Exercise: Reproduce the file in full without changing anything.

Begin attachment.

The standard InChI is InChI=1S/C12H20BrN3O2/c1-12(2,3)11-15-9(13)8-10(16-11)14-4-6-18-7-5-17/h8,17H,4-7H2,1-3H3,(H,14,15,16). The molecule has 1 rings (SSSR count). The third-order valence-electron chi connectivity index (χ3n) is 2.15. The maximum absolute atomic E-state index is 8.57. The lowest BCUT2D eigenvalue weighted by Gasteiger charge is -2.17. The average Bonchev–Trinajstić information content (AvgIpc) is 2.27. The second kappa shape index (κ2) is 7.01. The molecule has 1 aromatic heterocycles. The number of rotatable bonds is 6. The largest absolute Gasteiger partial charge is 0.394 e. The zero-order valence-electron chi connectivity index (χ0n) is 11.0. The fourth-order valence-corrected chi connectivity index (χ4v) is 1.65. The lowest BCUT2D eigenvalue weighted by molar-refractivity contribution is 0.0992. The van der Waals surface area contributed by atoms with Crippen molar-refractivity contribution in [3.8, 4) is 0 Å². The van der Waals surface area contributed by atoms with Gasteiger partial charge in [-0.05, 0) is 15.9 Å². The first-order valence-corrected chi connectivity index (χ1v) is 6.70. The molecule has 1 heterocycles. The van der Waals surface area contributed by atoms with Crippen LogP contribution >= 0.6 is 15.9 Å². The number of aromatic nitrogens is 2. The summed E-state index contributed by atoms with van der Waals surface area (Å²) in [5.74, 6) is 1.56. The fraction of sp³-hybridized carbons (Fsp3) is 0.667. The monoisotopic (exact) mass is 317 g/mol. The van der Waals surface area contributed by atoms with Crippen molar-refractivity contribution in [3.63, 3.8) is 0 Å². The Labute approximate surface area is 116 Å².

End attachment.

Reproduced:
The standard InChI is InChI=1S/C12H20BrN3O2/c1-12(2,3)11-15-9(13)8-10(16-11)14-4-6-18-7-5-17/h8,17H,4-7H2,1-3H3,(H,14,15,16). The molecule has 1 rings (SSSR count). The third-order valence-electron chi connectivity index (χ3n) is 2.15. The maximum absolute atomic E-state index is 8.57. The lowest BCUT2D eigenvalue weighted by Gasteiger charge is -2.17. The average Bonchev–Trinajstić information content (AvgIpc) is 2.27. The second kappa shape index (κ2) is 7.01. The molecule has 1 aromatic heterocycles. The number of rotatable bonds is 6. The largest absolute Gasteiger partial charge is 0.394 e. The zero-order valence-electron chi connectivity index (χ0n) is 11.0. The fourth-order valence-corrected chi connectivity index (χ4v) is 1.65. The lowest BCUT2D eigenvalue weighted by molar-refractivity contribution is 0.0992. The van der Waals surface area contributed by atoms with Crippen molar-refractivity contribution in [3.8, 4) is 0 Å². The van der Waals surface area contributed by atoms with Gasteiger partial charge in [-0.05, 0) is 15.9 Å². The first-order valence-corrected chi connectivity index (χ1v) is 6.70. The molecule has 1 heterocycles. The van der Waals surface area contributed by atoms with Crippen LogP contribution >= 0.6 is 15.9 Å². The number of aromatic nitrogens is 2. The summed E-state index contributed by atoms with van der Waals surface area (Å²) in [5.74, 6) is 1.56. The fraction of sp³-hybridized carbons (Fsp3) is 0.667. The monoisotopic (exact) mass is 317 g/mol. The van der Waals surface area contributed by atoms with Crippen molar-refractivity contribution in [3.63, 3.8) is 0 Å². The Labute approximate surface area is 116 Å².